While attending church in 1883, the Clifton Aldrich family of Dover Township heard that the trestle across Rocky River had been completed, and the first train would be traveling through to Lorain. Mr. Aldrich hitched the team to the big farm wagon. Even before the locomotive whistle was heard down the line, the Aldrich children climbed into the wagon and rode to Bassett Road to watch the first train rumble through Dover. Along with the coming of the railroad, the town of Dover needed a station stop. Dover Center Road was chosen for the site. The Depot, also known as Dover Station, was built on the north side of the tracks.
Spring heralds the arrival of many new fabulous picture books in the Youth Services Department. We have received loads of new picture books and as much as I would love to share a little sneak peek of each one with you, unfortunately I do not have the time nor the space...so I thought I would share a few of my new favorites with you.
Ten Naughty Little Monkeys by Suzanne Williams
Don't let strangers read your mail!
Yahoo! Mail users are now offered the option to "Keep me signed in for 2 weeks unless I sign out." This can be a real problem for users of public PCs like those we offer at this library.
Unless you sign out of Yahoo! Mail, the next person to visit Yahoo! sitting at the same PC you used will find your account completely open!
Consumer Searches To Go is an information service of AARP. The site features categories of information with the general consumer in mind.
â€¢ Long-Term Care
For more specialized information on aging-related topics, try Ageline Search, which is geared more toward professionals than the general user.
Search engines come in many flavors, and offer different features. Which one is the best for you? The answer depends on your search.
This comparison chart showcases the different search functions of several search engines, definitions of terminology, and provides reviews.
Sometimes a great place to start a search is in a subject directory.
Betsey Crocker was the first school teacher in Dover Township, Ohio. Betsey taught in a log schoolhouse on the lake shore in 1816. The school stood five â€œrodsâ€ from Lake Erie on the north side of Lake Road, a 36 foot square building, never painted, and without the benefit of a fence surrounding it. A 20 foot woodshed was attached to the schoolâ€™s east side. Rows of seats lined the west, north and east walls inside the school building.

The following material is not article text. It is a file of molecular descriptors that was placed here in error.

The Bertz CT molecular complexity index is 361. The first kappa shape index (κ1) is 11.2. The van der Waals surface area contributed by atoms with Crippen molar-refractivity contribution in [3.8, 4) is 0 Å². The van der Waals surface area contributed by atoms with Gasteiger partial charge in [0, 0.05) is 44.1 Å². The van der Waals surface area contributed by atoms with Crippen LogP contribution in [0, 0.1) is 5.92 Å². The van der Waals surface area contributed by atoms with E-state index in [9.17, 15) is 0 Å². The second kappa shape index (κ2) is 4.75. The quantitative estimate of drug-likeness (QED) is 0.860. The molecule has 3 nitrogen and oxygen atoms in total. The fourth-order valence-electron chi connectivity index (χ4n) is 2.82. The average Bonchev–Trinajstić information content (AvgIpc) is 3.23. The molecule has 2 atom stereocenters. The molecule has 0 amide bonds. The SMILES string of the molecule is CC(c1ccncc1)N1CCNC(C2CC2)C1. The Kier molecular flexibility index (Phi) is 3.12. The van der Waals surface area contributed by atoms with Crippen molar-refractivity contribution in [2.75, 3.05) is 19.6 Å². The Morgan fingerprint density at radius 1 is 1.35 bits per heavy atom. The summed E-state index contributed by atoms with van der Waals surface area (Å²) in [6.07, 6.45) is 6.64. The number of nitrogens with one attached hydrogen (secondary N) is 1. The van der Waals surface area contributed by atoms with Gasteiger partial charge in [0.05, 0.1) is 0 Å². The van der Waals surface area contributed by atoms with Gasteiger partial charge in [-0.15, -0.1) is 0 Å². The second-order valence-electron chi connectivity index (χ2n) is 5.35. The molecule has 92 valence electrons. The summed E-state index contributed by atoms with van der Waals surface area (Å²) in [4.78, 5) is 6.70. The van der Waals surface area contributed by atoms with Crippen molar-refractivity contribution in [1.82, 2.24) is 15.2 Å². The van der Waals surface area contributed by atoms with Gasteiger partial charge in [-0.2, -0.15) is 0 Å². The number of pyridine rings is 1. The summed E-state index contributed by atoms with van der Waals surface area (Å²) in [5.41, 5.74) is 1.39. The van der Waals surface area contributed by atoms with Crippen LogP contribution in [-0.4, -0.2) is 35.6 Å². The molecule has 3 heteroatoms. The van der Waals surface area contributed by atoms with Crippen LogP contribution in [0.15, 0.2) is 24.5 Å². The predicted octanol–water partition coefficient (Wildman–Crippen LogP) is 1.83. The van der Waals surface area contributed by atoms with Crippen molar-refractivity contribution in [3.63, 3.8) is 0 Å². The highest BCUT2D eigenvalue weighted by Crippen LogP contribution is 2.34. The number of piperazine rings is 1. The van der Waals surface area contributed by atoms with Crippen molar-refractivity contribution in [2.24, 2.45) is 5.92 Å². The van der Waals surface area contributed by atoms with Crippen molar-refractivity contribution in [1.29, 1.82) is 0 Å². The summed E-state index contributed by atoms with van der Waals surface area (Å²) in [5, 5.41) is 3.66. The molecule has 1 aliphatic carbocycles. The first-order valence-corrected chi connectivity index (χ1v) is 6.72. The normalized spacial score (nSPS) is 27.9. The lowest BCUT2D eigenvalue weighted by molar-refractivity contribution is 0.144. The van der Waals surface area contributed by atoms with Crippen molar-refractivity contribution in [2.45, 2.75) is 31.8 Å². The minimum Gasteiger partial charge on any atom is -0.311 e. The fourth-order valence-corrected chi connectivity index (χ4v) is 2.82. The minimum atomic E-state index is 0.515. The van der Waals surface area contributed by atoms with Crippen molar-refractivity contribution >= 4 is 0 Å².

The Youth Services Department recently received a variety of new picture books and we would like to share a few.
COWLICK! by Christin Ditchfield
This is a must read for anyone who has that one clump of hair that just won't lay down. It tells the story of how two little boys get cowlicks in their hair as they sleep.
NOT A BOX by Antoinette Portis
This title is a 2007 Geisel Award Honor Book.
From the Website: "AskScott.com helps you find the most appropriate Internet reference tool for your search."
The site features search tools and databases for several categories of information, including:
- Family Issues
- News or stocks
- Research Assistance
- Government Information
- International Information
by Alan Furst, 2006
Carlo Weisz is an Italian journalist seeking refuge in Paris with other intellectuals fleeing Mussolini's fascist government. While working as a foreign correspondent for Reuters, he becomes the editor of an underground newspaper that hopes to keep the flames of resistance alive in both countries. His efforts not only place his own life in danger, but that of the German socialite and lover he is trying to save from the Nazis. This latest espionage novel by the author of Dark Voyage and Red Gold is once again filled with atmosphere, intrigue, and romance.
In 1852 John Wilson, a graduate of Oberlin College, founded the Dover Academy as a private school for Dover Village scholars who wished an education above the eighth grade. Wilson's Academy was located about 50 feet south of where the Red Brick building now stands. Mr. Wilson retired in 1860, and since the school could not compete with free public education, it was abandoned in 1862.
In 1898 the Academy began to function as the Dover Public High School. Classes were held in one large room with four grades and two teachers. The first few classes graduated in a three year program.